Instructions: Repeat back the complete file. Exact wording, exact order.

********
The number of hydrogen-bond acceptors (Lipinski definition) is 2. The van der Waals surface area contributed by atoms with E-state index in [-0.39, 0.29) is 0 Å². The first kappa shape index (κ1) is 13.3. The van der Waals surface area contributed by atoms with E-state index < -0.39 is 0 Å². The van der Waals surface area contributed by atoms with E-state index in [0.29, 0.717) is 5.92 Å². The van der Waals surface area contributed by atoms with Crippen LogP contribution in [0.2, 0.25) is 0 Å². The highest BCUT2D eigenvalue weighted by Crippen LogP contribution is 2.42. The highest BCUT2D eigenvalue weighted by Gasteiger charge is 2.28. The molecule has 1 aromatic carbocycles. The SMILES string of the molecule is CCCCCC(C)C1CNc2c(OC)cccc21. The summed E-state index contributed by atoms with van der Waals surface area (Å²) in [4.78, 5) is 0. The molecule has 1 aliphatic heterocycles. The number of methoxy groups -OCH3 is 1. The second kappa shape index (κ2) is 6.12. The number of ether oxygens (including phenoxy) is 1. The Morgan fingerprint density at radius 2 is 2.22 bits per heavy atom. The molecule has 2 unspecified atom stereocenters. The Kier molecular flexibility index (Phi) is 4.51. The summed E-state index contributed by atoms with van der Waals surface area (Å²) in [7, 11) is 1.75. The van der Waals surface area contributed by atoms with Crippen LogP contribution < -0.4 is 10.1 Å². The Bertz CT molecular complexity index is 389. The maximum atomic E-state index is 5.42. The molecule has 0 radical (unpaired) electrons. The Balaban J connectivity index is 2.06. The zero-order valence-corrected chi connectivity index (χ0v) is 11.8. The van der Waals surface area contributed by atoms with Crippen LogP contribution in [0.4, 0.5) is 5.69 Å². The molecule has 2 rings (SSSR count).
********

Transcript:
The number of hydrogen-bond acceptors (Lipinski definition) is 2. The van der Waals surface area contributed by atoms with E-state index in [-0.39, 0.29) is 0 Å². The first kappa shape index (κ1) is 13.3. The van der Waals surface area contributed by atoms with E-state index < -0.39 is 0 Å². The van der Waals surface area contributed by atoms with E-state index in [0.29, 0.717) is 5.92 Å². The van der Waals surface area contributed by atoms with Crippen LogP contribution in [0.2, 0.25) is 0 Å². The highest BCUT2D eigenvalue weighted by Crippen LogP contribution is 2.42. The highest BCUT2D eigenvalue weighted by Gasteiger charge is 2.28. The molecule has 1 aromatic carbocycles. The SMILES string of the molecule is CCCCCC(C)C1CNc2c(OC)cccc21. The summed E-state index contributed by atoms with van der Waals surface area (Å²) in [4.78, 5) is 0. The molecule has 1 aliphatic heterocycles. The number of methoxy groups -OCH3 is 1. The second kappa shape index (κ2) is 6.12. The number of ether oxygens (including phenoxy) is 1. The Morgan fingerprint density at radius 2 is 2.22 bits per heavy atom. The molecule has 2 unspecified atom stereocenters. The Kier molecular flexibility index (Phi) is 4.51. The summed E-state index contributed by atoms with van der Waals surface area (Å²) in [7, 11) is 1.75. The van der Waals surface area contributed by atoms with Crippen LogP contribution < -0.4 is 10.1 Å². The Bertz CT molecular complexity index is 389. The maximum atomic E-state index is 5.42. The molecule has 0 radical (unpaired) electrons. The Balaban J connectivity index is 2.06. The zero-order valence-corrected chi connectivity index (χ0v) is 11.8. The van der Waals surface area contributed by atoms with Crippen LogP contribution in [0.4, 0.5) is 5.69 Å². The molecule has 2 rings (SSSR count).